Back to reality VII: Rebellion

Posted March 05

The latest batch of Academy Awards were distributed in Hollywood on Sunday.

Their recipients ranged from intelligent, thought-provoking films on very worthy subjects to... well, Fury Road, two hours of senseless, relentless overstimulation, with a popularity even more baffling than Adolf Trump's. 

Kudos to Tom McCarthy's Spotlight and Adam McKay's The Big Short, two fantastic films successfully tackling two complex and unwieldy issues. 

In recent years, the Oscar for Best Documentary Feature has been awarded to some brilliant films - Citizenfour, Searching For Sugar Man, 20 Feet From Stardom.

This year, however, it was given to Asif Kapadia's Amy, an ugly film catering to our endless obsession with dead celebrities. 

Of all the documentaries I've seen in the past year, this was one of the worst, and I was sorry to see it even nominated. 

Documentary filmmaking gives us the power to see the most remote regions of the planet, the inner workings of society, and the deepest parts of the human soul. 

It is a medium with immense potential for initiating discussions and effecting positive change on the very real issues that confront us all as individuals, as communities, and as a species.

The real tragedy is not Amy Winehouse's premature death, it is the fact that so many people are familiar with documentary filmmaking only as a medium of such tabloid-style distractions. 

Amy takes us down into the dirt without touching on anything deeper, and holding up such a film as one of the finest examples of the craft is like having Ronald McDonald as an Iron Chef.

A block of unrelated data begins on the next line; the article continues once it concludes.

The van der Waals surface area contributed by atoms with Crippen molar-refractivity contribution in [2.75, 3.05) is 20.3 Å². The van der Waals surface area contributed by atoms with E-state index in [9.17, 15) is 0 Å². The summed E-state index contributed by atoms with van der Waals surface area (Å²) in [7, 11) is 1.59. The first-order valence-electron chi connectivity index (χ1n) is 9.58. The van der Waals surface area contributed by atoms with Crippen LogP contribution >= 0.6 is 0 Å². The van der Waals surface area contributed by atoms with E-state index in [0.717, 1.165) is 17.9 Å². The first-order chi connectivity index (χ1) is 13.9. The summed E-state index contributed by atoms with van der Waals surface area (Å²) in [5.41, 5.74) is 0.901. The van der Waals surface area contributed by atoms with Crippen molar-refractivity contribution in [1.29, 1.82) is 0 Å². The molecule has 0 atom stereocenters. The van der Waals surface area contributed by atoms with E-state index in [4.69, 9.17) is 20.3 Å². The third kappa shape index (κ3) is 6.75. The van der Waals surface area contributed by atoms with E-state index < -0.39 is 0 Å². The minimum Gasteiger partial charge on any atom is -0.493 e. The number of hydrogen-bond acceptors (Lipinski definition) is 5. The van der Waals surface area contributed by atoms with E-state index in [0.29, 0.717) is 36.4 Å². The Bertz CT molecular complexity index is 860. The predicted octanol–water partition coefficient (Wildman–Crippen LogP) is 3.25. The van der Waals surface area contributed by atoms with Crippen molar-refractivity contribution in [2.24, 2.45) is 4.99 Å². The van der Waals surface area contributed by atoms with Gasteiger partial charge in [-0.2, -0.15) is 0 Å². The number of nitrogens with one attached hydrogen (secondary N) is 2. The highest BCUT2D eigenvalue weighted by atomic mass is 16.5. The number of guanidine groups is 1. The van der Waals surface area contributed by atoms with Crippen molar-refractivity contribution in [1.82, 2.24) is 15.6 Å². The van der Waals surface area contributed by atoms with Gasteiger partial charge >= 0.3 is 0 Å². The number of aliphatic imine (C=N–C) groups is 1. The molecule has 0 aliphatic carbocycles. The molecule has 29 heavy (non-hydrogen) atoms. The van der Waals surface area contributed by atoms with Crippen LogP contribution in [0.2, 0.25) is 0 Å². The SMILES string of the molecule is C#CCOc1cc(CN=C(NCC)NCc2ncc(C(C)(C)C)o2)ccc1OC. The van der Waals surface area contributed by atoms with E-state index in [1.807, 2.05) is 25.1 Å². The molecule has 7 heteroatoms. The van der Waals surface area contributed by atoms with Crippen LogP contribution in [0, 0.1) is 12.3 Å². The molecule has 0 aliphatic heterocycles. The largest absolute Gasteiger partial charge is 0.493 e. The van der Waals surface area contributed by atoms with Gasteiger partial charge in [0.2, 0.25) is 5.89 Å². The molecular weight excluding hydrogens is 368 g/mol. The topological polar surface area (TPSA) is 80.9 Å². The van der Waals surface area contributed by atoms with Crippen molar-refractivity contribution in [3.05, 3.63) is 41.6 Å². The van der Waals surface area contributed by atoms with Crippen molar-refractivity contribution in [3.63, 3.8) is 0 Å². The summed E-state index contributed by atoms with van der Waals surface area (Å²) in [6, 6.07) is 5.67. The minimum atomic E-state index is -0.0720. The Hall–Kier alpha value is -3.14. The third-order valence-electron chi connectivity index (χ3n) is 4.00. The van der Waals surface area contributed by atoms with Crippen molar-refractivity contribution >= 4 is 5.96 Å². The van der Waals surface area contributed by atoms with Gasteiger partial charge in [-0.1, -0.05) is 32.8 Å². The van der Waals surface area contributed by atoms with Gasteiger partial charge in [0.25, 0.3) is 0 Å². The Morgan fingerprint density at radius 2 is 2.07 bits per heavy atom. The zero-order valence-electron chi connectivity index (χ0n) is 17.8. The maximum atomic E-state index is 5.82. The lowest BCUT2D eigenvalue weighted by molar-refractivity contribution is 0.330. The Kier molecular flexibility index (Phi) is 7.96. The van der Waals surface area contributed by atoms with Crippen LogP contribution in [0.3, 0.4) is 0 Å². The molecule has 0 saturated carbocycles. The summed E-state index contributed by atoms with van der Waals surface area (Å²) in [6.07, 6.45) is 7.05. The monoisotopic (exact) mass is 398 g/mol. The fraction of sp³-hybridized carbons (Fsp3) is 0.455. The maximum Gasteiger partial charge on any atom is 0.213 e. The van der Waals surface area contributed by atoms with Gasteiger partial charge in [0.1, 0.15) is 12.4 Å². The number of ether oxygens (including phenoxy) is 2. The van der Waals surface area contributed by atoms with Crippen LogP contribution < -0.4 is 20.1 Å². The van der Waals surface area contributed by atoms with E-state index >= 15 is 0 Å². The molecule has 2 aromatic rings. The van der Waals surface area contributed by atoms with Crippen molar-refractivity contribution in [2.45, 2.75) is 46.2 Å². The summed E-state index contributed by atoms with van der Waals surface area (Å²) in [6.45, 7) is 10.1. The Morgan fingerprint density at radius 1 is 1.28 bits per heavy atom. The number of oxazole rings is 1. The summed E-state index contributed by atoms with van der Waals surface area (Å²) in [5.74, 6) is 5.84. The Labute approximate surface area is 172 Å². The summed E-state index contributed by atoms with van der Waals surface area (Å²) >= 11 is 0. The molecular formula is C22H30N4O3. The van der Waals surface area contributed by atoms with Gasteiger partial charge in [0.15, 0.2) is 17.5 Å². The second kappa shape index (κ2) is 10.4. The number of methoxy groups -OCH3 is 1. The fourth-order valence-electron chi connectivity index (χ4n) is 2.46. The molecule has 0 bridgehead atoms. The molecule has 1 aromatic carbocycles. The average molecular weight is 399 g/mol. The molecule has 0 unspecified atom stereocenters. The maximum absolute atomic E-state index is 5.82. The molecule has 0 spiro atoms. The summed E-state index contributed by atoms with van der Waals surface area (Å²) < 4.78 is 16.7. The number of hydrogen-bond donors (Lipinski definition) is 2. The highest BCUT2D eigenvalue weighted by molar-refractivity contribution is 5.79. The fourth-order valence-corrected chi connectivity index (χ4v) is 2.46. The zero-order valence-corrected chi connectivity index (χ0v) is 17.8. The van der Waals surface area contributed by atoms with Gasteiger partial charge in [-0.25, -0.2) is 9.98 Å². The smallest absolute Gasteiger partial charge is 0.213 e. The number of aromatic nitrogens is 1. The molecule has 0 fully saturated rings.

Here are three hard-hitting documentaries that never won any Oscars, though all were nominated: 


Evgeny Afineevsky's Winter On Fire was another of this year's Oscar contenders, chronicling the 2013-14 Ukrainian revolution. 

It is the story of a president who betrays his country, and of the ordinary people who will risk everything to rise up and claim it back. 


Over the past five years, the Arabic nations have also been host to a series of dramatic popular uprisings. 

Jehane Noujaim's The Square focuses on the years of turmoil in Egypt, where conflicts took place on an unimaginable scale, with tens of millions of demonstrators and thousands of lives taken. 

 

Emad Burnat and Guy Davidi's 5 Broken Cameras is the story of rebellion on a much more intimate scale. 

Events spiral out of control for a group of Palestinian villagers protesting the encroachment of Israeli settlers on their farmland. 


A three-page article on my work was featured in this month's issue Oi Vietnam magazine, which you can find here.

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